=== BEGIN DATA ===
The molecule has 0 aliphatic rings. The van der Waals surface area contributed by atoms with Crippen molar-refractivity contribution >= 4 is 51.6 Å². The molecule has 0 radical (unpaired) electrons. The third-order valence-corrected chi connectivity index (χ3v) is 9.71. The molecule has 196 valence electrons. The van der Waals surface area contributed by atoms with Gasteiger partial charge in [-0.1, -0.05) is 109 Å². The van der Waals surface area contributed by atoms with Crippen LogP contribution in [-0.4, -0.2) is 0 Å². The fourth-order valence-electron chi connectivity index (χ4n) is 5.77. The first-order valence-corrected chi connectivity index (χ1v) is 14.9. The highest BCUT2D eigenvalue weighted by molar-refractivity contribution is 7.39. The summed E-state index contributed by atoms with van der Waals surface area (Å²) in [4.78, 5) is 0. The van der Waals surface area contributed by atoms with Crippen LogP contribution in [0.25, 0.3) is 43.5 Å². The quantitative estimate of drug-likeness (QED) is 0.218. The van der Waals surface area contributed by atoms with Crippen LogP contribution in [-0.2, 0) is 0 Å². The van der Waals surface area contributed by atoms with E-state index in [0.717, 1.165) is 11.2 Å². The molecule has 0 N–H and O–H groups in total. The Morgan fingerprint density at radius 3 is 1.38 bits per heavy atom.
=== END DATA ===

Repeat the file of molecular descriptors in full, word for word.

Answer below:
The molecule has 0 aliphatic rings. The van der Waals surface area contributed by atoms with Crippen molar-refractivity contribution >= 4 is 51.6 Å². The molecule has 0 radical (unpaired) electrons. The third-order valence-corrected chi connectivity index (χ3v) is 9.71. The molecule has 196 valence electrons. The van der Waals surface area contributed by atoms with Gasteiger partial charge in [-0.1, -0.05) is 109 Å². The van der Waals surface area contributed by atoms with Crippen LogP contribution in [-0.4, -0.2) is 0 Å². The fourth-order valence-electron chi connectivity index (χ4n) is 5.77. The first-order valence-corrected chi connectivity index (χ1v) is 14.9. The highest BCUT2D eigenvalue weighted by molar-refractivity contribution is 7.39. The summed E-state index contributed by atoms with van der Waals surface area (Å²) in [4.78, 5) is 0. The van der Waals surface area contributed by atoms with Crippen LogP contribution in [0.25, 0.3) is 43.5 Å². The quantitative estimate of drug-likeness (QED) is 0.218. The van der Waals surface area contributed by atoms with Crippen LogP contribution in [-0.2, 0) is 0 Å². The van der Waals surface area contributed by atoms with E-state index in [0.717, 1.165) is 11.2 Å². The molecule has 0 N–H and O–H groups in total. The Morgan fingerprint density at radius 3 is 1.38 bits per heavy atom.